Irish eyes smile for O'Donnell, Freeman

Mar. 18—WILKES-BARRE — Neil O'Donnell Friday said he learned much about giving back to the community from his parents and his wife, Cathy.

The Greater Wilkes-Barre Friendly Sons of St. Patrick honored Attorney Neil O'Donnell as this year's "Man of The Year" at the 77th Anniversary Dinner, held at Mohegan Pennsylvania. The dinner was attended by more than 500 people.

Featured speaker for the evening was former Green Bay Packers standout and Super Bowl XXXI Champion Antonio Freeman.

More than 525 guests attended the event.

'A genuine sense to help others'

O'Donnell said he is very much humbled by the honor and he appreciates it because the Friendly Sons have played a major role in the community for decades.

"The Friendly Sons organization has been a big part of the fabric of our local community for many years," O'Donnell said. "And my father and grandfather attended the dinner over those many years. That's why this award is so special."

O'Donnell said his wife, Cathy, has been involved with so many community organizations that he, along with his parents, have shown him the importance of helping others.

"It all comes from a genuine sense to help others," he said. "This area is a great place to live. We are all here together, so we should do all we can to make the best of it for everyone."

O'Donnell has been practicing law for 30 years and is admitted to the Pennsylvania Court, United States District Court,Third Circuit Court of Appeals, and United States Supreme Court. He is Pennsylvania Super Lawyers Top 100 and Top 100, Martindale Hubble AV Preeminent Rating, National Trial Lawyer Top 100, Best Lawyers, Litigation Counsel of American Fellow, American Society of Legal Advocates Top 100 Lawyer, Rue Ratings Best Attorneys of America and National Association of Distinguished Counsel.

O'Donnell has served as Chair of the Senatorial Advisory Committee for Selection of United States Attorneys and U.S. Marshals for Pennsylvania (Eastern, Western, and Middle Districts) and as Co-Chair for the Senatorial Advisory Panel for Selection of U.S. District court. Also, he was selected to serve on the 11-member board for newly elected Gov. Josh Shapiro and Lieutenant Governor Austin Davis' Transition Leadership prior to the inauguration earlier this year.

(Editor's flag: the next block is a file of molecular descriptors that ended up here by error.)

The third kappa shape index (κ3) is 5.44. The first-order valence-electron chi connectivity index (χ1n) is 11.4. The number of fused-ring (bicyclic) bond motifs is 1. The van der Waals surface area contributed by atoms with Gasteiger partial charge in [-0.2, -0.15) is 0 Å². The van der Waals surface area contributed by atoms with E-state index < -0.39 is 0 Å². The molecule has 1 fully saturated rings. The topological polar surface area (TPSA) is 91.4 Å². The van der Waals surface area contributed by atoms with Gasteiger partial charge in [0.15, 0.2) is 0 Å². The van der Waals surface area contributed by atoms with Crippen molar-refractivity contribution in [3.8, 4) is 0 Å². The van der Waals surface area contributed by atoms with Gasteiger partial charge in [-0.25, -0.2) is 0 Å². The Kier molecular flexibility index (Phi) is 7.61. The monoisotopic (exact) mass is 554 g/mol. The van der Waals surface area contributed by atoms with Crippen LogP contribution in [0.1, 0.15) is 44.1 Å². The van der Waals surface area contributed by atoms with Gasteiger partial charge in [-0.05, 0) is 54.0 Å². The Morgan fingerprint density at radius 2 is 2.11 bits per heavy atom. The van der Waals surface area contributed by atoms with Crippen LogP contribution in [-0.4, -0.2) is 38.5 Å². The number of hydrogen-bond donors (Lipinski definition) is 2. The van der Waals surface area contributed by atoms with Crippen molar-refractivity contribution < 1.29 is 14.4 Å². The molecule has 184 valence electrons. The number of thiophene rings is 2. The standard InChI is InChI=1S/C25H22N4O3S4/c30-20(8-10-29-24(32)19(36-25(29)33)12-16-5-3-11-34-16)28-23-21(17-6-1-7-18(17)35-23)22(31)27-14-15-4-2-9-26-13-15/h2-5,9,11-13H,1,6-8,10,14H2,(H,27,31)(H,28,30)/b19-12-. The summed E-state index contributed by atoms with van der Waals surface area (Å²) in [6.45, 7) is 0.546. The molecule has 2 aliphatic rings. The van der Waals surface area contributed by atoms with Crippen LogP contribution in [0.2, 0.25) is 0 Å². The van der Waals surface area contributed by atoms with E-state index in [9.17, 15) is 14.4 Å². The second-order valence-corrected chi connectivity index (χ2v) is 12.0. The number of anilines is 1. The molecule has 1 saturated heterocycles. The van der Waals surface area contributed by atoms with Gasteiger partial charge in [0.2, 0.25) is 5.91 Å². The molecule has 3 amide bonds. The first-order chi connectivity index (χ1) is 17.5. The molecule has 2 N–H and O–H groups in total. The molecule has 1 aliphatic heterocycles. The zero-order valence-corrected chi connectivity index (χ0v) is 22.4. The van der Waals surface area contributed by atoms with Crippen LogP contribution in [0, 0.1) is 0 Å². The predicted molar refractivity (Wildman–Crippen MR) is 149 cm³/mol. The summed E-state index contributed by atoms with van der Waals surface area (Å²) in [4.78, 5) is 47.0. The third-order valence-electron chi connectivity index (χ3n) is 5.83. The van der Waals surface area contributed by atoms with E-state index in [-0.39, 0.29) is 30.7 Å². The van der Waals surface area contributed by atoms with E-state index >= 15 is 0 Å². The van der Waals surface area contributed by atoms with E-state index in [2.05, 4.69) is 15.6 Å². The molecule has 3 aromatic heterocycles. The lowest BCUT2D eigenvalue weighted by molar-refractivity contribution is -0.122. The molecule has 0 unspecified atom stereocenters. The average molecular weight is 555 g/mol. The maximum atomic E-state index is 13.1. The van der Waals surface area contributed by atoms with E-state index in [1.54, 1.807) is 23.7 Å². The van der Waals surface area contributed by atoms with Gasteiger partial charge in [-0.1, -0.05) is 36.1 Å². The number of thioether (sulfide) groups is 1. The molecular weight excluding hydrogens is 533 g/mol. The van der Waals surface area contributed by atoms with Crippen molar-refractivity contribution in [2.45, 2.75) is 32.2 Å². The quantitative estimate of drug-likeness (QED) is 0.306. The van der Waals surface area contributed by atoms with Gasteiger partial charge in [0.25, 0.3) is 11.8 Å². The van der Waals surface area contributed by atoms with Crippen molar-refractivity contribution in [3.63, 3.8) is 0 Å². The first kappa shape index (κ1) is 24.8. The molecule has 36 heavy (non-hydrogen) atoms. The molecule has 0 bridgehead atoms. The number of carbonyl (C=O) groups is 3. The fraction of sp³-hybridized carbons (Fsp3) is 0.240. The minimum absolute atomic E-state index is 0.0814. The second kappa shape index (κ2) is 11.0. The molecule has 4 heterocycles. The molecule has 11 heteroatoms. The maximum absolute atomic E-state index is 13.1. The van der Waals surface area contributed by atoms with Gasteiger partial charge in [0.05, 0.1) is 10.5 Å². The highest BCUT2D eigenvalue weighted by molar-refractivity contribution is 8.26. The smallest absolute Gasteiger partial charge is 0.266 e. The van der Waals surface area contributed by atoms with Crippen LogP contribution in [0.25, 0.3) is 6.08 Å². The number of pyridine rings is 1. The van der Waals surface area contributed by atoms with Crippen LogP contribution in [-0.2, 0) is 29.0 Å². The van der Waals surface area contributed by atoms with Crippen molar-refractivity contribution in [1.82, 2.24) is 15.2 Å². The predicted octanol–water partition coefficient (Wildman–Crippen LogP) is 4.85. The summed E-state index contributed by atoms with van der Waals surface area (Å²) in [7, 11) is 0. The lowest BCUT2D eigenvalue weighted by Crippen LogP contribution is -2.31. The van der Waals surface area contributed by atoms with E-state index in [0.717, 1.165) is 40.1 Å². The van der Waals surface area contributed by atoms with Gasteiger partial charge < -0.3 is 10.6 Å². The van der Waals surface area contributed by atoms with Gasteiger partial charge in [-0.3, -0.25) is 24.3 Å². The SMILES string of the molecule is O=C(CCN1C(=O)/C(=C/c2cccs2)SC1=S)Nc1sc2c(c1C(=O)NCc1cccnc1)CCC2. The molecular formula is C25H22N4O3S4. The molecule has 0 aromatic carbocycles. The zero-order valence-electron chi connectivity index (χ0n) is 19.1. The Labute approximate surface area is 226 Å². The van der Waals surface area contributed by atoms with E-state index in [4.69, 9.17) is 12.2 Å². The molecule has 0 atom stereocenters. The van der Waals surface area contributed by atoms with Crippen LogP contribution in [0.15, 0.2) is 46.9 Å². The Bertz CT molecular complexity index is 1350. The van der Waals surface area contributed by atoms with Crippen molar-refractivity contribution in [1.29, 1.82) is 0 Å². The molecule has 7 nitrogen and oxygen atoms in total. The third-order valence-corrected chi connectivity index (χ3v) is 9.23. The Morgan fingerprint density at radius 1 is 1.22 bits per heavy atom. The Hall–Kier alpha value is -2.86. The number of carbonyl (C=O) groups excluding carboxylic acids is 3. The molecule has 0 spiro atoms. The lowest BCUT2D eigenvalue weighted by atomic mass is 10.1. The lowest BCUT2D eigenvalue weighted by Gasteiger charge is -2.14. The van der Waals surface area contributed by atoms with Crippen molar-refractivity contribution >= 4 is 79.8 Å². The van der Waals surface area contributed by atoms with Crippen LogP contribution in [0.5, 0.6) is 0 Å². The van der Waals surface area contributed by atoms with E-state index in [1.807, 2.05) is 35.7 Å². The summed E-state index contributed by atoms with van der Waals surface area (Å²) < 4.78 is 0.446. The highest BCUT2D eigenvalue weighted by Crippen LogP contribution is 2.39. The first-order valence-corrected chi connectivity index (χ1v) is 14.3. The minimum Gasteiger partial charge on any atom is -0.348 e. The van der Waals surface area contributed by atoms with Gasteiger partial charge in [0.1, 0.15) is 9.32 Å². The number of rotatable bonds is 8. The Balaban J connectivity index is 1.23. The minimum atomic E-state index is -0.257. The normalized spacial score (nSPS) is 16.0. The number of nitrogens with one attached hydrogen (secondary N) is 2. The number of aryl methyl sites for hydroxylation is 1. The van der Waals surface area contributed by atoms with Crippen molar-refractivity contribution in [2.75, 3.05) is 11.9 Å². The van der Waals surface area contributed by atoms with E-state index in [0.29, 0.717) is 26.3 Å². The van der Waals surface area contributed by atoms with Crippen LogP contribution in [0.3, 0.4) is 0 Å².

O'Donnell is married to the former Catherine Ripepi and they are parents to Neil Phillip O'Donnell with his wife Mehak Rashid O'Donnell and Renata Marie O'Donnell. Cathy and Neil are also proud grandparents to three-month-old Adam Rashid O'Donnell.

Freeman's journey

Asked what his message would be to the sell-out crowd, Freeman said, "I'm going to tell my journey. I'll talk about my life and how I developed my work ethic."

Freeman grew up in Baltimore and in high school he played for Maryland against Pennsylvania in the Big 33 game. That is an all-star event featuring the top high-school football players in Pennsylvania and Maryland.

"I grew up a Cowboys fan," Freeman said. "And they had the 86th pick in the draft. But they passed on me and the Packers took me at pick 99."

It all worked out and Freeman still is involved with the Green Bay organization and the community.

Freeman, 50, was born in Baltimore and was nicknamed "Free" or "Buttons." He was named Offensive Player of the Year by the Baltimore Sun in 1989 when he was a senior at Polytechnic High School in Baltimore. His team went 10-0 that year and won the Maryland Group A championship.

Freeman went to Virginia Tech to play college football, where he was a three-year starter. He departed as the Hokies' all-time leading receiver with 121 receptions for 2,207 yards. Freeman also set the all-time school record with 22 touchdown receptions.

Freeman was one of three third-round draft picks by the Green Bay Packers in 1995. In the postseason his rookie year, Freeman returned a punt for 76 yards and a touchdown against the Atlanta Falcons in an NFC Wild Card Playoff game.

By his second year with the Packers in 1996, Freeman became the favorite target of quarterback Brett Favre. Although he broke his arm that season, Freeman still caught 56 passes for 933 yards and nine touchdowns.

In the postseason, Freeman also put up impressive numbers, as he caught nine passes for 174 yards and two touchdowns. One of those touchdowns came in Super Bowl XXXI, as No. 86 caught an 81-yard pass from Favre, as the Packers beat the New England Patriots 35-21.

In his overall regular-season career with the Packers, Freeman caught 431 passes for 6,651 yards and 57 touchdowns. That puts him at No. 8 all-time as a Green Bay receiver in terms of catches and No. 7 all-time in receiving yards.

In the postseason, in 14 games as a Packer, Freeman caught 47 passes for 748 yards and 10 touchdowns (which is still a team record).

Freeman played eight years with the Packers and also one year in 2002 with the Philadelphia Eagles, as he hauled in 46 passes for 600 yards and four touchdowns. He also caught six passes for 75 yards in the postseason for the Eagles that year.

Freeman was inducted into the Packers Hall of Fame in 2009.

Freeman's hobbies include music and basketball, and he is a devout fan of his hometown Baltimore Orioles.

Regarding quarterback Aaron Rodgers, who appears headed to the Jets, Freeman said he feels the veteran QB wanted to leave.

"It's like deja by all over again," he said, noting that Rodgers sat behind Bret Favre for five years before becoming the starter.

The Packers are giving the job to Jordan Love, who has been sitting behind Rodgers for three years.

Reach Bill O'Boyle at 570-991-6118 or on Twitter @TLBillOBoyle.